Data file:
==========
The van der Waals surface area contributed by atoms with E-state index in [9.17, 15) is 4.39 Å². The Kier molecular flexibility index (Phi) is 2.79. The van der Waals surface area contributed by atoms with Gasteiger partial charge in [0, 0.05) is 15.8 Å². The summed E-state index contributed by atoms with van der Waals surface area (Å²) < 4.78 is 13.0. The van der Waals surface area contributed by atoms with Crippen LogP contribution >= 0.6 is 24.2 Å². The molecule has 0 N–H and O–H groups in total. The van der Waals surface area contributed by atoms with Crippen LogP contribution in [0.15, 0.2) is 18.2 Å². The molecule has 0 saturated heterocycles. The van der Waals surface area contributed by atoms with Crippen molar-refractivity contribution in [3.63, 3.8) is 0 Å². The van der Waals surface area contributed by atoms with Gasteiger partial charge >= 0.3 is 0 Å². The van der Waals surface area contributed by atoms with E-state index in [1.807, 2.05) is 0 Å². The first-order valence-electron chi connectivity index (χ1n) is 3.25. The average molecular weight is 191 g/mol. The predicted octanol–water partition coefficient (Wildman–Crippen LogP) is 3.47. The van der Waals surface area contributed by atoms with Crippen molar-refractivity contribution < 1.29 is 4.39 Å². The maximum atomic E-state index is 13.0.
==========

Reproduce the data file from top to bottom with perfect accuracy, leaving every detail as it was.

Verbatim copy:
The van der Waals surface area contributed by atoms with E-state index in [9.17, 15) is 4.39 Å². The Kier molecular flexibility index (Phi) is 2.79. The van der Waals surface area contributed by atoms with Gasteiger partial charge in [0, 0.05) is 15.8 Å². The summed E-state index contributed by atoms with van der Waals surface area (Å²) < 4.78 is 13.0. The van der Waals surface area contributed by atoms with Crippen LogP contribution >= 0.6 is 24.2 Å². The molecule has 0 N–H and O–H groups in total. The van der Waals surface area contributed by atoms with Crippen LogP contribution in [0.15, 0.2) is 18.2 Å². The molecule has 0 saturated heterocycles. The van der Waals surface area contributed by atoms with Crippen molar-refractivity contribution in [3.63, 3.8) is 0 Å². The van der Waals surface area contributed by atoms with Gasteiger partial charge >= 0.3 is 0 Å². The van der Waals surface area contributed by atoms with E-state index in [1.807, 2.05) is 0 Å². The first-order valence-electron chi connectivity index (χ1n) is 3.25. The average molecular weight is 191 g/mol. The predicted octanol–water partition coefficient (Wildman–Crippen LogP) is 3.47. The van der Waals surface area contributed by atoms with Crippen molar-refractivity contribution < 1.29 is 4.39 Å². The maximum atomic E-state index is 13.0.